The cooling of the anode in this arrangement is very eiicient due to the large surface area in contact with the cooling liquid. In addition there is substantial radiating surface provided by walls 12 and 12. These walls are part of cylindrical member 9 and the heat is readily conducted through the metal. The water being a less efcient conductor is allowed a great area of contact. Thus the amount of heat which can be conducted away with a safe operating temperature of the cooling liquid and of the anode per inch length of tubes having the same diameter, is greater in this construction than it is in tubes using just a simple inner cylinder for a cooling surface. By arranging the cooling liquid to enter the structure at a point near the air tight joints the tightness of these joints is assured. Passing the cooling liquid around the anode in the saine direction prevents excessive turbulence at the outlet 16. This permits greater flow of the cooling liquid for the same pressure drop in the system or the less pressure drop for the same flow. improved cooling also ensues due to the reduction of turbulence.
While a preferred form of the arrangement has been described, obviously certain modiiications are possible. For instance, a single spiral covering the full length of the cooling surface of the anode may be used with cooling fluid entering at one end and discharging at the other end as shown in Fig. 7. This modification is not as desirable as the one described, in that the air tight joint adjacent to the outlet is subjected to a much higher temperature than that adjacent to the inlet, the cooling liquid being heated in its passage through the tube. The spiral element which forms the fluid cooling passage in the structure of tube shown in Fig. 7 has been designated by reference character 20. The inlet for the cooling fluid in this arrangement is shown at 21 while the outlet is represented at 22. The direction of flow has been represented upwardly. A single continuous spiral with inlets at both ends and an outlet at the center may be used as shown in Fig. 8, but increased turbulence will result reducing cooling efficiency. The structure of Fig. 8 has been shown as including the spiral element 23 connected with the outer surface of anode 14 and coasting with jacket l to form a spiral passage for the cooling fluid which is uniform throughout the length of the passage. The inlet port 21 provides means for introducing cooling fluid at one end of the spiral passage. The inlet port 24 provides means for introducing cooling fluid adjacent the other end of the passage. The center discharge port 25 is disposed midway of the spiral passage and provides a discharge means for the cooling iiuid without a reduction in the cross sectional area of the cooling fluid passage and accordingly without increased turbulence which normally results in the reduction of the cooling efficiency of the tube. This constitutes a substantial improvement over the spiral arrangement of passages illustrated in Fig. 7. Instead of making walls l2 and 12 integral with 9, they may be made separate and soldered, braced or welded to cylindrical member 9. Unless a good joint results, however, the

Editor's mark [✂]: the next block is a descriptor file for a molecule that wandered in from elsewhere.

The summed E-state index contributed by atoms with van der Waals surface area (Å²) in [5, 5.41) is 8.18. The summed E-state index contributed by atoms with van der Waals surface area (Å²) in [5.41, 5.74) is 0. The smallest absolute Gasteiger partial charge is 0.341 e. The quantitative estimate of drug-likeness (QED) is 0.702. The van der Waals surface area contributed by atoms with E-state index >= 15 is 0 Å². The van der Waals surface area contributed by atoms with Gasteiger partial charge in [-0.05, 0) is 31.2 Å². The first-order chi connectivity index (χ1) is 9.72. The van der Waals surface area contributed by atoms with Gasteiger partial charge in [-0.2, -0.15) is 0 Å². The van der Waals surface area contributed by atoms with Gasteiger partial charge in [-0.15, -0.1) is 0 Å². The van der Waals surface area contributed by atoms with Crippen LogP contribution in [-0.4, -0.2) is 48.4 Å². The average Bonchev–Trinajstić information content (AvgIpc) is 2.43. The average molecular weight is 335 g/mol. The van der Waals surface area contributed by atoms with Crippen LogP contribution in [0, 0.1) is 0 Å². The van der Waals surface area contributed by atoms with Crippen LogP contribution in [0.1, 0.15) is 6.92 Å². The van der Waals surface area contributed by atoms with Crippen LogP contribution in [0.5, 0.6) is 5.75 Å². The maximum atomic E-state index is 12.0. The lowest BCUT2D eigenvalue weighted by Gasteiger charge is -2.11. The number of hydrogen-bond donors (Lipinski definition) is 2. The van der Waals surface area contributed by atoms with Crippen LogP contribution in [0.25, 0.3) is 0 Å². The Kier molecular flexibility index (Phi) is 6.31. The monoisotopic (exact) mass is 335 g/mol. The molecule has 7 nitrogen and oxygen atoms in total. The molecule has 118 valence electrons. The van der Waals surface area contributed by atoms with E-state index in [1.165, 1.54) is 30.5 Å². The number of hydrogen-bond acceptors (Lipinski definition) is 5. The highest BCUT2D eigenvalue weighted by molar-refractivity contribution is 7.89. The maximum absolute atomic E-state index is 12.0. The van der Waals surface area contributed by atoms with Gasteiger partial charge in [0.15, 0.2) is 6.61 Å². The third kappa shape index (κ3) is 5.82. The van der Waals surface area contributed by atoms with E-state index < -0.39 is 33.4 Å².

`the assembly views.
gas tight closure.
`chucks 26 and 27, each of which are fluid cooled by fluid inlet and discharge connections illus- `trated at 28 for chuck 26 and at 29 for chuck 27.
Throughout the several'assembly views of the tube of myinvention I have illustrated gaskets at each of the joints which are placed under compression for preventing the leakage of gas. To simplify the illustration of the invention, these gaskets have been illustrated schematically in However, I desire that it be understood that in practice the joints are formed with coacting faces establishing a serpentine .course through the joint which substantially prevents undesirable leakage and provides a gas tight seal. Fig. 9 shows end plate 4 provided with an `annular projection 4a which fits into a coacting annular recess 3a in the insulator 3. The gasket 5 which is disposed therebetween provides a substantial seal against the leakage of gas.
Fig., 10 shows a modiiied construction in which end plate 4 is provided with a pair of concentric ribs depending from end plate 4 as illustrated at 4b and 4c. These ribs nt into coacting annular recesses 3b and 3c in insulator 3. A gasket 5 which is disposed between the ribs and the con acting recessesis deformed out of plane for establishing a gas tight seal. Fig. ll shows a iurther modiiied form of seal in which end plate 4. has an annular projection 4d thereon having an echelon or offset annular face, The insulator 3 l is provided with a coacting face which is oiset in` steps or echelon formation as represented at 3d. The gasket 5 disposed between the echelon faces 4d and 3d serves to prevent seepage of gas between the joints. As I have pointed-out any One `of the'types of joint illustrated, or any other form of joint may be used for insuring a gas tight -closure within the anode structure.